Wire Transfer Fraud

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Wire Transfer Fraud Lawyers

Cyberattacks come in many variations and the rate in which the offense occurs has risen alarmingly.

Hackers are more creative than ever, accessing computer systems and observing activity for months to determine the best way to steal money. For this reason, it is critical that businesses and consumers become more proactive in protecting themselves from these sly schemes.

What to do if you have been victimized by wire transfer fraud:

You may be able to recover funds through the following steps:

  1. Engage an Attorney Quickly. A lawyer can help you determine who you have to notify about what occurred, what actions to take to mitigate your losses, and how to prevent this from happening again.
  2. Contact All Banks. If you realize the fraud soon enough, you may be able to stop your bank from sending the funds or the recipient bank from releasing them to the account holder. If the funds are already gone, the banks can also assist the authorities in tracing the money.
  3. Contact Your Local FBI Office. The FBI can effectuate a Financial Fraud Kill Chain to stop the transfer of funds. To start the process, you must file a complaint with the Internet Crime Complaint Center (IC3).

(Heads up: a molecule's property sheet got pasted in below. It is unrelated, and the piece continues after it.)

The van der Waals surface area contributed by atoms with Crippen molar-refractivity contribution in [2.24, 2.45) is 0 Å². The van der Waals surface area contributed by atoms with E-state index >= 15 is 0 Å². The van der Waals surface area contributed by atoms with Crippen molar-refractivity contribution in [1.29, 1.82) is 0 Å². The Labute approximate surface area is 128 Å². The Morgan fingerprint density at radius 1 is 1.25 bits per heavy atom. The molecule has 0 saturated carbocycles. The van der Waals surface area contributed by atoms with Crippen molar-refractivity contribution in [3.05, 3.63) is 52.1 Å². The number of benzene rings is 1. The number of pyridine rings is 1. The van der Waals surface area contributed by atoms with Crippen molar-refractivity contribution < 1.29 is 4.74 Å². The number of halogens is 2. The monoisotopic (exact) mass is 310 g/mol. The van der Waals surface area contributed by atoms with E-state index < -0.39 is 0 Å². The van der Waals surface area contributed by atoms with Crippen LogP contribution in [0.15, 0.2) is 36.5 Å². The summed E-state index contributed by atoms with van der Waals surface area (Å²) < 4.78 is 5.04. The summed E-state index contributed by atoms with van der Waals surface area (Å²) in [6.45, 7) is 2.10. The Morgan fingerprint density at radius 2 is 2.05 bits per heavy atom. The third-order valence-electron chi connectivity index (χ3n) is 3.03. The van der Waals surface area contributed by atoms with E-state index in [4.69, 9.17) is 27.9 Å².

4. Find the Source. It is important to engage an eDiscovery vendor to evaluate your emails and computer systems to determine the source of the fraud and if third-party liability exists. The company can also advise regarding how to protect the system from further hacks and implement policies and training for employees to prevent these situations.
  5. Evaluate Third-Party Liability. Your eDiscovery vendor may determine that the problem arose because of the actions or omissions of third parties. For example, a hacker could have obtained access to a third-party’s email account due to negligence, or in a different situation, some other participant in a transactional process (such as a bank, settlement company, title insurance company, an attorney or other professional, or real estate buyer or seller) could be responsible. In these scenarios, a claim may be viable against the responsible party.
  6. Review Existing Insurance Coverage. Depending on the circumstances, you may have insurance coverage for the losses. If you are suing a third party, that party may have insurance coverage, which will help in recovering money from them.

Many people lack sufficient cybersecurity measures, putting themselves and their employers at risk. Individuals and businesses should educate themselves about cybersecurity as well as learn what legal recourse they have in the event of an attack.

What to Do Next

If you have been victimized by wire transfer fraud in excess of $100,000, contact us for assistance.